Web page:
Federally Funded Research: The Key to Unexpected (and Valuable) Discoveries
By John R. Platt
(Originally published November 2013 in IEEE-USA's Today's Engineer)
One of the most important discoveries in modern genetics and biotechnology got its start more than four decades ago with a grant from the National Science Foundation to study the humble bacteria that live in high-temperature geysers in Yellowstone National Park. Back in 1969 microbiologist Thomas Brock and his undergraduate research assistant, Hudson Freeze, journeyed to Yellowstone and discovered a new bacteria species, which they named Thermus aquaticus bacteria, in the waters of the Lower Geyser Basin. In the years that followed their discovery unlocked new fields of study for other researchers, inspiring new technologies for studying DNA, genetic tests to diagnose diseases and conditions, and sequencing the human genome.
That's the beauty and importance of federally funded research, says Freeze, who today serves as the director of the genetic disease program at Sanford-Burnham Medical Research Institute in La Jolla, California. "You can't predict where the research is going to go next."
Taking a Chance on the Unexpected
The early work of Brock and Freeze has not been forgotten. This year they are among the honorees of the second annual Golden Goose Award, which was created to recognize scientists and engineers whose federally funded research led to "significant human and economic benefits." The award, now in its second year, highlights seemingly obscure federally funded studies that led to later breakthroughs which had a major impact on society. The other recipients of this year's award include John Eng, whose study of Gila monster venom led to an important drug for diabetes; and David Gale, Lloyd Shipley and Alvin Roth, whose separate research into subjects as varied as marriage stability and urban school choice programs let to the creation of the national kidney exchange program.
"The value of federally funded research has been proven time and time again," says Barry Toiv, vice president for public affairs at the Association of American Universities, one of the organizations sponsoring the Golden Goose Award. (IEEE-USA helped to sponsor a video about this year's award.) "Economists suggest that 50% of growth over the last several decades has been a result of innovation, much of which is in turn a result of federally funded research at American universities."
Toiv says this research is important even though "it's impossible to know where so much of it is going to lead. It's basic research, mostly, and it may not have some end-result in mind when it takes place."
Federally funded research is the "only place that you can take that kind of chance," says Freeze. "Private industry can't do it because they have to show that they're working on something that will eventually yield a profit." He notes that the life-saving research being done at his own organization, a non-profit, would probably not be conducted at all in the for-profit world.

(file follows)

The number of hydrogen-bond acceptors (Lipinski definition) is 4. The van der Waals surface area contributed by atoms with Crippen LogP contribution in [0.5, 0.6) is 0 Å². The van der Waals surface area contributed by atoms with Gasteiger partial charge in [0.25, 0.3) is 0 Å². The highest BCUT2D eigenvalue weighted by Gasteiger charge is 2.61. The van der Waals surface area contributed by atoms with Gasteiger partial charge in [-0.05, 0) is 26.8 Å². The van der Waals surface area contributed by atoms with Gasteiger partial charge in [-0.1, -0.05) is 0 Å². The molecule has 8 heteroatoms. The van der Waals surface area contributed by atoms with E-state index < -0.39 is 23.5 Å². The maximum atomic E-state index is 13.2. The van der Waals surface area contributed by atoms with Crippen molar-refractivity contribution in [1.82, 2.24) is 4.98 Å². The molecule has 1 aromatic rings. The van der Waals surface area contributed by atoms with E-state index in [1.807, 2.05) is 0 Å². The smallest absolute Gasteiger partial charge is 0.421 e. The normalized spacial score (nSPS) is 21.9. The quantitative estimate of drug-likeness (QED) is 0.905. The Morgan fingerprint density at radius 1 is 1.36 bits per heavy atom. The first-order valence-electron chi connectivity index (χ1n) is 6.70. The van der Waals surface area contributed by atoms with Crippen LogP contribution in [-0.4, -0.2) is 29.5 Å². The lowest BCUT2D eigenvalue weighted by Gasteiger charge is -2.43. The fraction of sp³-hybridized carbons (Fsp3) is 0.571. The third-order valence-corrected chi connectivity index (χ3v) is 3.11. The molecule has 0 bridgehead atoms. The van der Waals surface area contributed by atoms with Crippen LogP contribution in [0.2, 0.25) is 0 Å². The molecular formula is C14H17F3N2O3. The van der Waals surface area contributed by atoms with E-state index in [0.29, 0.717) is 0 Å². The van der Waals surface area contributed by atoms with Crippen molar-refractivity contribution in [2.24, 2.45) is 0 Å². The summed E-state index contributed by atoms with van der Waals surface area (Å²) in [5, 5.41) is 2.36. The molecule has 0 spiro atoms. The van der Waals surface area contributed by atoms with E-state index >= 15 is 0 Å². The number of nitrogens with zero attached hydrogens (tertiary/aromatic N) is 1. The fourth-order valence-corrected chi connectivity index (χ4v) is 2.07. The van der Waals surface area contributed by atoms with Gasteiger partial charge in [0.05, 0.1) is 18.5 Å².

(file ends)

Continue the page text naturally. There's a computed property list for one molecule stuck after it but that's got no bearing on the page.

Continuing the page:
Thom Mason, director of Oak Ridge National Laboratory (ORNL) in Tennessee, echoes this observation. "There's not a lot of room for fundamental science in an environment where people are driven by the next quarterly report." He says corporations have a hard time justifying investments that "may take decades to pay off, or pay off in a completely different way than anticipated and not necessarily in a way that would enrich the company which did the work."
ORNL receives its funding through the Department of Energy's Office of Science, as well as the National Science Foundation and the National Institutes of Health. Although the lab does tend to work in areas that Mason characterizes as "not too far away from some kind of end-use application," the fact that they do not build or sell anything means they are not restricted to work that has an immediate commercial application. "We can push things to a point of proof of principle and then, hopefully, hand it off to the private sector or the Department of Defense or whoever to really deploy it."
Research for All
Beyond funding individual projects, federal dollars also help pay for collective resources that become available to researchers from around the country. ORNL, for example, hosts the famous Titan supercomputer, the Spallation Neutron Source and the High Flux Isotope Reactor, among other tools. "It's a big investment," Mason says. "These are shared resources. They serve a wide range of communities."
These types of systems exist outside the scope of most if not all corporate budgets, says IEEE Fellow Pramod Khargonekar, assistant director for the National Science Foundation's Engineering Directorate. "Modern scientific and engineering research involves very sophisticated infrastructure, whether that infrastructure is physical laboratories, instruments or computational resources. It's very difficult to imagine that any entity other than the federal government would have the resources to create and then support and sustain this kind of fundamental, long-term basic research. I think it's just too expensive for any single entity."
Beyond that, Mason points out that the majority of the research conducted at government facilities is open-literature research. "It's not proprietary, so again, how would you ever justify a return to shareholders if the results are just going to be published in the open literature?" Since most of this research is basic science, it is also hard to protect it as intellectual property, a priority for corporate research.
Outside of the research itself, the federal government helps support the development of young scientists. "We're not just federally funding research," Toiv says, "we're also funding training of scientists and engineers, and this has been extraordinarily successful for the country."